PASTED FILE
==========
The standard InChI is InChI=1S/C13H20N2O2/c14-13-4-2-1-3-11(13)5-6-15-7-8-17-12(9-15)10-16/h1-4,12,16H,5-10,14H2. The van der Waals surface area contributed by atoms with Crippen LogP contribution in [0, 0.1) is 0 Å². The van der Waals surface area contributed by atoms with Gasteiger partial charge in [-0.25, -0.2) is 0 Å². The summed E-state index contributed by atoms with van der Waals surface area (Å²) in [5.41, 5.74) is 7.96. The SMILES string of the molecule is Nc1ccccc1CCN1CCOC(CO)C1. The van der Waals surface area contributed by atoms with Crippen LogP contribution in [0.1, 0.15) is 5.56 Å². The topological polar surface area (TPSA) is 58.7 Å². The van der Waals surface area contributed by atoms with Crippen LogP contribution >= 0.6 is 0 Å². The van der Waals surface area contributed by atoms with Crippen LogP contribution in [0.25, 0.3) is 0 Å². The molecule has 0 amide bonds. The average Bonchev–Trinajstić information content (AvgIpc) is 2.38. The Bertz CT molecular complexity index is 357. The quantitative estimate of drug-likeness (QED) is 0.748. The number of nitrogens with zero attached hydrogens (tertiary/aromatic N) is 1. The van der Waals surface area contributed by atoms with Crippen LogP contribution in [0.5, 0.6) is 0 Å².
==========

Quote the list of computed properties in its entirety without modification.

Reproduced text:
The standard InChI is InChI=1S/C13H20N2O2/c14-13-4-2-1-3-11(13)5-6-15-7-8-17-12(9-15)10-16/h1-4,12,16H,5-10,14H2. The van der Waals surface area contributed by atoms with Crippen LogP contribution in [0, 0.1) is 0 Å². The van der Waals surface area contributed by atoms with Gasteiger partial charge in [-0.25, -0.2) is 0 Å². The summed E-state index contributed by atoms with van der Waals surface area (Å²) in [5.41, 5.74) is 7.96. The SMILES string of the molecule is Nc1ccccc1CCN1CCOC(CO)C1. The van der Waals surface area contributed by atoms with Crippen LogP contribution in [0.1, 0.15) is 5.56 Å². The topological polar surface area (TPSA) is 58.7 Å². The van der Waals surface area contributed by atoms with Crippen LogP contribution >= 0.6 is 0 Å². The van der Waals surface area contributed by atoms with Crippen LogP contribution in [0.25, 0.3) is 0 Å². The molecule has 0 amide bonds. The average Bonchev–Trinajstić information content (AvgIpc) is 2.38. The Bertz CT molecular complexity index is 357. The quantitative estimate of drug-likeness (QED) is 0.748. The number of nitrogens with zero attached hydrogens (tertiary/aromatic N) is 1. The van der Waals surface area contributed by atoms with Crippen LogP contribution in [0.5, 0.6) is 0 Å².